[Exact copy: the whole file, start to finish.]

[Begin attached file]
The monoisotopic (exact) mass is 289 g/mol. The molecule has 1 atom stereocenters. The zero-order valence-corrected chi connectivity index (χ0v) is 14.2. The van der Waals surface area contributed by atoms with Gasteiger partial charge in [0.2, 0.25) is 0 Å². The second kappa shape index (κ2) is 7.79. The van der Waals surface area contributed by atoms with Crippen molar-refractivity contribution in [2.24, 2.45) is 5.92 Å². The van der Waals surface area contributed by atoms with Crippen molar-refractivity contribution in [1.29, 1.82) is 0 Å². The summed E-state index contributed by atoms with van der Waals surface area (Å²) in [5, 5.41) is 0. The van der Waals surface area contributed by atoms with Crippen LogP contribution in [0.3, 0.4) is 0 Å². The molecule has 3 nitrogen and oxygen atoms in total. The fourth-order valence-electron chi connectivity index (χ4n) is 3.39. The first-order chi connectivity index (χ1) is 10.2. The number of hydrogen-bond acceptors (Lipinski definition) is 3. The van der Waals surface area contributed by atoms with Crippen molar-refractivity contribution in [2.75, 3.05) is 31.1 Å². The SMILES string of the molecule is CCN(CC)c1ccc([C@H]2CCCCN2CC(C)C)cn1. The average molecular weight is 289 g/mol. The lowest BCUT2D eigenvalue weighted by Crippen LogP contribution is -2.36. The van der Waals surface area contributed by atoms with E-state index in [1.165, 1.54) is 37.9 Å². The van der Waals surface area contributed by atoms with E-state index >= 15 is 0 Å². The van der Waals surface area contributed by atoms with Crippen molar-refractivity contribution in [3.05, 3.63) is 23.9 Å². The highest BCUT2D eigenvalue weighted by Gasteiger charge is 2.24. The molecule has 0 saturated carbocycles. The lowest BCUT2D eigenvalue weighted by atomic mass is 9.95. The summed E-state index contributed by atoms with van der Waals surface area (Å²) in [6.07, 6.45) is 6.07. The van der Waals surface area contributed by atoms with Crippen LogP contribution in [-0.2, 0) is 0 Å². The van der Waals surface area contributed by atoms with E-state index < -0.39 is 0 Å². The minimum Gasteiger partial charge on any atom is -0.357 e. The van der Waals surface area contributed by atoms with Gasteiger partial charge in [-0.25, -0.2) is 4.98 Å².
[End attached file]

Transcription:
The monoisotopic (exact) mass is 289 g/mol. The molecule has 1 atom stereocenters. The zero-order valence-corrected chi connectivity index (χ0v) is 14.2. The van der Waals surface area contributed by atoms with Gasteiger partial charge in [0.2, 0.25) is 0 Å². The second kappa shape index (κ2) is 7.79. The van der Waals surface area contributed by atoms with Crippen molar-refractivity contribution in [2.24, 2.45) is 5.92 Å². The van der Waals surface area contributed by atoms with Crippen molar-refractivity contribution in [1.29, 1.82) is 0 Å². The summed E-state index contributed by atoms with van der Waals surface area (Å²) in [5, 5.41) is 0. The van der Waals surface area contributed by atoms with Crippen LogP contribution in [0.3, 0.4) is 0 Å². The molecule has 3 nitrogen and oxygen atoms in total. The fourth-order valence-electron chi connectivity index (χ4n) is 3.39. The first-order chi connectivity index (χ1) is 10.2. The number of hydrogen-bond acceptors (Lipinski definition) is 3. The van der Waals surface area contributed by atoms with Crippen molar-refractivity contribution in [2.75, 3.05) is 31.1 Å². The SMILES string of the molecule is CCN(CC)c1ccc([C@H]2CCCCN2CC(C)C)cn1. The average molecular weight is 289 g/mol. The lowest BCUT2D eigenvalue weighted by Crippen LogP contribution is -2.36. The van der Waals surface area contributed by atoms with E-state index in [1.165, 1.54) is 37.9 Å². The van der Waals surface area contributed by atoms with E-state index >= 15 is 0 Å². The van der Waals surface area contributed by atoms with Crippen molar-refractivity contribution in [3.05, 3.63) is 23.9 Å². The highest BCUT2D eigenvalue weighted by Gasteiger charge is 2.24. The molecule has 0 saturated carbocycles. The lowest BCUT2D eigenvalue weighted by atomic mass is 9.95. The summed E-state index contributed by atoms with van der Waals surface area (Å²) in [6.07, 6.45) is 6.07. The van der Waals surface area contributed by atoms with Crippen LogP contribution in [-0.2, 0) is 0 Å². The van der Waals surface area contributed by atoms with E-state index < -0.39 is 0 Å². The minimum Gasteiger partial charge on any atom is -0.357 e. The van der Waals surface area contributed by atoms with Gasteiger partial charge in [-0.25, -0.2) is 4.98 Å².